- Gimona, M., Buccione, R., Courtneidge, S. A. & Linder, S. Assembly and biological role of podosomes and invadopodia. Curr Opin Cell Biol 20, 235-41 (2008). Pubmed abstract # 18337078
- Buccione, R., Orth, J. D. & McNiven, M. A. Foot and mouth: podosomes, invadopodia and circular dorsal ruffles. Nat Rev Mol Cell Biol 5, 647-57 (2004). Pubmed abstract # 15366708
- Lener, T., Burgstaller, G., Crimaldi, L., Lach, S. & Gimona, M. Matrix-degrading podosomes in smooth muscle cells. Eur J Cell Biol 85, 183-9 (2006). Pubmed abstract # 16546560
- Linder, S. Invadosomes at a glance. J Cell Sci 122, 3009-13 (2009). Pubmed abstract # 19692587
- Block, M. R. et al. Podosome-type adhesions and focal adhesions, so alike yet so different. Eur J Cell Biol 87, 491-506 (2008). Pubmed abstract # 18417250
- Wolf, K. & Friedl, P. Mapping proteolytic cancer cell-extracellular matrix interfaces. Clin Exp Metastasis 26 289-98 (2009).Pubmed abstract # 18600304
- Hynes, R. O. Integrins: bidirectional, allosteric signaling machines. Cell 110, 673-87 (2002). Pubmed abstract # 12297042
- Humphries, J. D., Byron, A. & Humphries, M. J. Integrin ligands at a glance. J Cell Sci 119, 3901-3 (2006). Pubmed abstract # 16988024
- Carman, C. V. & Springer, T. A. Integrin avidity regulation: are changes in affinity and conformation underemphasized? Curr Opin Cell Biol 15, 547-56 (2003). Pubmed abstract # 14519389
- Krauss, K. & Altevogt, P. Integrin leukocyte function-associated antigen-1-mediated cell binding can be activated by clustering of membrane rafts. J Biol Chem 274, 36921-7 (1999). Pubmed abstract # 10601245
- Hemler, M. E. Tetraspanin functions and associated microdomains. Nat Rev Mol Cell Biol 6, 801-11 (2005). Pubmed abstract # 16314869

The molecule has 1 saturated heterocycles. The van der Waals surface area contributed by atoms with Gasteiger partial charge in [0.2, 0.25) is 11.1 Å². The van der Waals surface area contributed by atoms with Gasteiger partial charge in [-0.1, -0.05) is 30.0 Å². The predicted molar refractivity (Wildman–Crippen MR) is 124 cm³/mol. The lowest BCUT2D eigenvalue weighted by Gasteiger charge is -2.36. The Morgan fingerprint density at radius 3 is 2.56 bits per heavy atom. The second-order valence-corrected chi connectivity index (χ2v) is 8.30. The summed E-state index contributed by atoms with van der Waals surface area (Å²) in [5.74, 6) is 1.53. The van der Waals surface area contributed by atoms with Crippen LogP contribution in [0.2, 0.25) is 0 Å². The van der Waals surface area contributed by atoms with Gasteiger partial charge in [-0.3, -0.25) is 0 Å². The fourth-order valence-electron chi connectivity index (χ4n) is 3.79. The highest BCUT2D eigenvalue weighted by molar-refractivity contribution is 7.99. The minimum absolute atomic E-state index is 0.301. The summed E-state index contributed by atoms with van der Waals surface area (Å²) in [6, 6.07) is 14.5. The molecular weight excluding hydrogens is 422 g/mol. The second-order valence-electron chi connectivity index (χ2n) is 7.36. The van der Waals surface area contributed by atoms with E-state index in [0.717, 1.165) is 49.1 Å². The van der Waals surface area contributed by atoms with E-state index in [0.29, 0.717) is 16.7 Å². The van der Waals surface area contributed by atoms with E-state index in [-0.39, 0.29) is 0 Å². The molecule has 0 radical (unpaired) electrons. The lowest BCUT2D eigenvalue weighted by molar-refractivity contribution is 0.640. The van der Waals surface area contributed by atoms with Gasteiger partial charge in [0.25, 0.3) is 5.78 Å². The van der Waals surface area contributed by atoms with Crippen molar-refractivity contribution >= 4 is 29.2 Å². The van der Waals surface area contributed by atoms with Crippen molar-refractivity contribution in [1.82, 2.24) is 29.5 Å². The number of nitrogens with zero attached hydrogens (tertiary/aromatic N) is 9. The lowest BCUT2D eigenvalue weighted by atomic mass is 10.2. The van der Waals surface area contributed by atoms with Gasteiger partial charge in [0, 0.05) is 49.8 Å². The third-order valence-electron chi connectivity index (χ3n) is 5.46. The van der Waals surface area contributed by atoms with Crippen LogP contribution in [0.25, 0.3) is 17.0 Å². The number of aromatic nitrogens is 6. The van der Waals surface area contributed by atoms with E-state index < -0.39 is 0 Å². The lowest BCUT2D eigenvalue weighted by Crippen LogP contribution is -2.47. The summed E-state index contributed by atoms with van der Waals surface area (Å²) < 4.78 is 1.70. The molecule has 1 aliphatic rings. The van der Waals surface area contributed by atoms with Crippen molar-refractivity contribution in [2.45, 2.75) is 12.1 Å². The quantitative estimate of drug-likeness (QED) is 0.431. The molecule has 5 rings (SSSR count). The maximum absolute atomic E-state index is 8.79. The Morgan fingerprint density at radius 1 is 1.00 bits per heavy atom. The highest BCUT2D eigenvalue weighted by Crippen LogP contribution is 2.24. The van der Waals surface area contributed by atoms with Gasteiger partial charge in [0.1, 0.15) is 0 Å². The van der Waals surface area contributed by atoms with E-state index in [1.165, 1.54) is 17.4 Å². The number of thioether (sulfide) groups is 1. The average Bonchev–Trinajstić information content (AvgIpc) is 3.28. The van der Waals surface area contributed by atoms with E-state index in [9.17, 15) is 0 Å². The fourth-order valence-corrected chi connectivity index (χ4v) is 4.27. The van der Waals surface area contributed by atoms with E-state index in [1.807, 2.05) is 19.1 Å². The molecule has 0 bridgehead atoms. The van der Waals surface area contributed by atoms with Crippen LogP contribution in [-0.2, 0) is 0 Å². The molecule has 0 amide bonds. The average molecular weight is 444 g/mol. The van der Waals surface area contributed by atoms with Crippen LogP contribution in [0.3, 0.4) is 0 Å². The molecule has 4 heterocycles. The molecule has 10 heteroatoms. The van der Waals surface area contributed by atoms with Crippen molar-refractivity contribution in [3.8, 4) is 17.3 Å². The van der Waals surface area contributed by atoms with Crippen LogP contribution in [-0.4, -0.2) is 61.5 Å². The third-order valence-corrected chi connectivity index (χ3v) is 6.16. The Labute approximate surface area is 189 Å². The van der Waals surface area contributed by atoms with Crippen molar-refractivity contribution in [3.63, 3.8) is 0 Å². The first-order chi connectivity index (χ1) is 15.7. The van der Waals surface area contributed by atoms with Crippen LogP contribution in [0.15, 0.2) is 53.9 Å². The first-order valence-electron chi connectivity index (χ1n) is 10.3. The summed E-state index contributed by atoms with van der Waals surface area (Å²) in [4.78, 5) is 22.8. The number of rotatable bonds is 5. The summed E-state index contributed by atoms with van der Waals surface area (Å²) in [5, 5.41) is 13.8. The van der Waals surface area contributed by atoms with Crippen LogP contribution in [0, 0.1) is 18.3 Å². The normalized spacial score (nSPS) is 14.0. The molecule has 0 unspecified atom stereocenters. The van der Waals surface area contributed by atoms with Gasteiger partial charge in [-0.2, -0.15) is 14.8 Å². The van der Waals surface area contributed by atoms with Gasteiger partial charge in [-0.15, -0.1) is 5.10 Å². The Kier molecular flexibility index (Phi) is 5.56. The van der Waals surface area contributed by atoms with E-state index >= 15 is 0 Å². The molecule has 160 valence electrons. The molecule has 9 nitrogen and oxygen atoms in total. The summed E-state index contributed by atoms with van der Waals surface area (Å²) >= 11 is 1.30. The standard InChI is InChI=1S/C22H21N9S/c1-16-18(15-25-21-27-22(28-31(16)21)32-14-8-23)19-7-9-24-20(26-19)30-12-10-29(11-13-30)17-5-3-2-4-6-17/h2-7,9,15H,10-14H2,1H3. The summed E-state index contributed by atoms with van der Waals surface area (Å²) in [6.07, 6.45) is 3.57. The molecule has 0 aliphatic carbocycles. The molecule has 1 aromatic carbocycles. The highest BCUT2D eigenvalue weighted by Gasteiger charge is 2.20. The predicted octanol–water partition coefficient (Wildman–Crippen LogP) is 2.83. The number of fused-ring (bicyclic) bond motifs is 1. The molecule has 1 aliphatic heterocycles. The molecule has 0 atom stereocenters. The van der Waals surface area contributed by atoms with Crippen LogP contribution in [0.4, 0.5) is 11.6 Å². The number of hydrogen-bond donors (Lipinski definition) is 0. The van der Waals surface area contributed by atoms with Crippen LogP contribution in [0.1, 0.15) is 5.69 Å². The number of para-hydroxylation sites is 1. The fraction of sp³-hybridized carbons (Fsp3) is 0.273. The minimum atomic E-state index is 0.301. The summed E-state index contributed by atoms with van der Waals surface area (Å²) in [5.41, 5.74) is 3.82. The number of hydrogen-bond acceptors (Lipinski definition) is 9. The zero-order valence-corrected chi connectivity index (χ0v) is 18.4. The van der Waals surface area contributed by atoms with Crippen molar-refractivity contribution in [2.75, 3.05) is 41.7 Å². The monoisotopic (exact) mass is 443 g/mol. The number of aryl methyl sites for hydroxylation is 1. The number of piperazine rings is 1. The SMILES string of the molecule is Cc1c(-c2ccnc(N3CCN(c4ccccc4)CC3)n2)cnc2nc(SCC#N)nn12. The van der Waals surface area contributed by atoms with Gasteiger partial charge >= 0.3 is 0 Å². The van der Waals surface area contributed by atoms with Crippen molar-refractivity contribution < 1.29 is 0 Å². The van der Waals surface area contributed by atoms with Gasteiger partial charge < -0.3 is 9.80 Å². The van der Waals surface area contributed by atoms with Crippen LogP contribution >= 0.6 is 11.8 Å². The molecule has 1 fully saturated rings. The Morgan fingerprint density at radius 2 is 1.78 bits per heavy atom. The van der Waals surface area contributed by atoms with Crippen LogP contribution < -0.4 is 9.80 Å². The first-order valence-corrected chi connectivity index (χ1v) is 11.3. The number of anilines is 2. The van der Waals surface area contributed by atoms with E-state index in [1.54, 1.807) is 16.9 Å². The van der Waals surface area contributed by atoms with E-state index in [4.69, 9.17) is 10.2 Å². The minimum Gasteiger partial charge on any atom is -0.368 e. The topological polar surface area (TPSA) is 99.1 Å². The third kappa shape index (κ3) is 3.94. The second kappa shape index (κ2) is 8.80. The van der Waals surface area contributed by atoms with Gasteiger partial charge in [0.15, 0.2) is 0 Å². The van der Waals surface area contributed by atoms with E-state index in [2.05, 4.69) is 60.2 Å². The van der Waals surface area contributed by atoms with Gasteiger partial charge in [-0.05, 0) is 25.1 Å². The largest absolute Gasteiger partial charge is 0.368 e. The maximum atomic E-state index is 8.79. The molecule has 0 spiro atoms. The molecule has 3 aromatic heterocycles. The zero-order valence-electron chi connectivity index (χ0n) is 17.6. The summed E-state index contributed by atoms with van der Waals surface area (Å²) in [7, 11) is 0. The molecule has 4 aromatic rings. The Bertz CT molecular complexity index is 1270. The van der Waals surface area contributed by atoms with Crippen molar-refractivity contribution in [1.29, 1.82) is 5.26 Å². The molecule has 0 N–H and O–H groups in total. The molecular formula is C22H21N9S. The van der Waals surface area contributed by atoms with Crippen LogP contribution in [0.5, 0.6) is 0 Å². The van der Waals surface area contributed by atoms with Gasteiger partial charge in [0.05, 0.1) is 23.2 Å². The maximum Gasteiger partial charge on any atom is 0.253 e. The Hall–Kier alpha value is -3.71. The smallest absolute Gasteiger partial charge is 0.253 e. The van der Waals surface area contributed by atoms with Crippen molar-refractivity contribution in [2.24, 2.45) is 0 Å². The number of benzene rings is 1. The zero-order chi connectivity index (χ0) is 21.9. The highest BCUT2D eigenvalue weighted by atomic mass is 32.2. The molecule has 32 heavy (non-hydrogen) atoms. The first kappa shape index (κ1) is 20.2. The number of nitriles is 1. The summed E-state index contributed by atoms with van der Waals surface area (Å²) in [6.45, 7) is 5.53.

- Yanez-Mo, M., Barreiro, O., Gordon-Alonso, M., Sala-Valdes, M. & Sanchez-Madrid, F. Tetraspanin-enriched microdomains: a functional unit in cell plasma membranes. Trends Cell Biol 19, 434-46 (2009). Pubmed abstract # 19709882
- Shattil, S. J., Kim, C. & Ginsberg, M. H. The final steps of integrin activation: the end game. Nat Rev Mol Cell Biol 11, 288-300 (2010). Pubmed abstract # 20308986
- Kim, M., Carman, C. V. & Springer, T. A. Bidirectional transmembrane signaling by cytoplasmic domain separation in integrins. Science 301, 1720-5 (2003). Pubmed abstract # 14500982
- Ye, F. et al. Recreation of the terminal events in physiological integrin activation. J Cell Biol 188, 157-73 (2010). Pubmed abstract # 20048261
- Askari, J. A. et al. Focal adhesions are sites of integrin extension. J Cell Biol 188, 891-903 (2010). Pubmed abstract # 20231384
- Watanabe, N. et al. Mechanisms and consequences of agonist-induced talin recruitment to platelet integrin alphaIIbbeta3. J Cell Biol 181, 1211-22 (2008). Pubmed abstract # 18573917
- DeMali, K. A., Barlow, C. A. & Burridge, K. Recruitment of the Arp2/3 complex to vinculin: coupling membrane protrusion to matrix adhesion. J Cell Biol 159, 881-91 (2002). Pubmed abstract # 12473693
- Horwitz, A., Duggan, K., Buck, C., Beckerle, M. C. & Burridge, K. Interaction of plasma membrane fibronectin receptor with talin--a transmembrane linkage. Nature 320, 531-3 (1986). Pubmed abstract # 2938015
- Critchley, D. R. Biochemical and structural properties of the integrin-associated cytoskeletal protein talin. Annu Rev Biophys 38, 235-54 (2009). Pubmed abstract # 19416068
- Burridge, K. & Mangeat, P. An interaction between vinculin and talin. Nature 308, 744-6 (1984). Pubmed abstract # 6425696
- Hemmings, L. et al. Talin contains three actin-binding sites each of which is adjacent to a vinculin-binding site. J Cell Sci 109 ( Pt 11), 2715-26 (1996). Pubmed abstract # 8937989